There is a growing collection of "entrepreneurs" in the dining world these days. I hereby will call them "The Bargainers".
I am not sure where they all came from, or why they came, but they are possibly here to stay. Bargainers have dug in, and entrenched themselves into society during these last most unfortunate years of recession. These are a variety of diners that believe that restaurant managers and owners have unlimited resources to promote whatever, whenever. Somehow, we flat out owe them.
Church groups and schools (looking for donations for a raffle, golf tournament, booster club, etc.) are the benign Bargainers. Some call them "beggars". There is at least a chance of a return on investment with those type donations. Unfortunately, managers are often, not in a position to hand out prizes and donations for everyone's financial crisis "bake sale".
The true purebred Bargainer is a piece of work. In their mind, they are doing the establishment an extraordinary favor. They just want a discount for waking up in the morning. We recently had booked a party of thirty on a Friday night at seven thirty. Which, for your information, is when the entire planet wants to eat dinner. I felt that we had already given this group dedicated service, by providing a separate and private dining room, during a peak hour, while we were on a wait. This assessment was incorrect. The leader of the pack presented herself to the floor manager. She proceeded to tell him that she thought that we should not charge her group for their teas. She felt that since she was an "event planner", and since she had brought us her party's business, we should make this discount (about seventy five dollars worth of sales). My floor manager let her know that he was not in a position to approve such a concession. She huffed out a "Let me speak to YOUR boss." I reckon that was her error #44-3a (asking for the boss).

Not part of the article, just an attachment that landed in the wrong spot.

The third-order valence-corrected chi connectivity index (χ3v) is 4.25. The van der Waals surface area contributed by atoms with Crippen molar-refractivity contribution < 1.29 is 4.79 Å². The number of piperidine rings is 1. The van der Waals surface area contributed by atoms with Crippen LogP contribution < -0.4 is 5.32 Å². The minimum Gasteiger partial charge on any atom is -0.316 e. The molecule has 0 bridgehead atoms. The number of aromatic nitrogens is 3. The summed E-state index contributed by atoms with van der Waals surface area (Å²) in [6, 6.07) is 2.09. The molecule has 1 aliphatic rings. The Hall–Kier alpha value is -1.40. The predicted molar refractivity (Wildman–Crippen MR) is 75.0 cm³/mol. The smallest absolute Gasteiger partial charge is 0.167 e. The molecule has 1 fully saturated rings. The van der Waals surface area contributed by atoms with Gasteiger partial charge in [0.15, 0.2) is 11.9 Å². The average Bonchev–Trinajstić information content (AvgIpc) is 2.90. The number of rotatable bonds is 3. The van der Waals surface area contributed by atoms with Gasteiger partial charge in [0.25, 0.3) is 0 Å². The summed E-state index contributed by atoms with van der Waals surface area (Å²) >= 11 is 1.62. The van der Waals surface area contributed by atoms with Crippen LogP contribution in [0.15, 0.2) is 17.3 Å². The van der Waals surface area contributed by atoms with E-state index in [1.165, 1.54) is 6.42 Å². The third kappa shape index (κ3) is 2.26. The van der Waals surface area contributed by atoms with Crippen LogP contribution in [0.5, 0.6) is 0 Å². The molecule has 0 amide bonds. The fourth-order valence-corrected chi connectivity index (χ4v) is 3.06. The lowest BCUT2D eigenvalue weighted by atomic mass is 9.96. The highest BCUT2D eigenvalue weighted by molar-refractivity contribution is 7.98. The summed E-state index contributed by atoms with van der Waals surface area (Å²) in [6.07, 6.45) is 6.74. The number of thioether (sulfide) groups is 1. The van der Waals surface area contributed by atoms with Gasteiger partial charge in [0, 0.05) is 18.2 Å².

"His boss" arrived and greeted the guest with a smile and a handshake. She delivered the same story, and she received the same answer. She then spewed her same response. "I need your corporate number then." OK, thanks, and come again... Bargainer.
How do these people conclude that managers can randomly discount meals with no errors on the restaurant's part? If one goes into Wal Mart and takes their entire bowling team, do they expect to get a discount? When taking your entire family to the dentist, is the result a discount? A pre-negotiated discount is one thing (still annoying), but at least there can be a pleasant discussion about what can or cannot be done. Trying to intimidate a floor manager with the whole "I will call your boss" routine just ticks me off.
The wait staff certainly does not like the bargainers as a general rule. "Bargainer" and "generous tipper" usually are not found in the same paragraph or chapter. Waiting on these groups is a challenging task (especially if you want a fair tip). I will go ahead and put it out there. Serving a bargainer group is twice as difficult as a non-bargainer group. If the manager gave in to the "let me speak to your boss" routine, the server is their next course.
Now let's not get carried away and start calling couponers bargainers. Hell, those who are not couponing these days are not cool, or even smart. The only concern I have is couponers discounting the service that they receive from the service staff. This of course brings to light the whole nasty subject of tipping. I will save that for another day. Please, when using a coupon, be sympathetic to the server. The good one's are hard to find, and harder to keep.
Click here to view a clever gratuity chart.
Thanks for reading,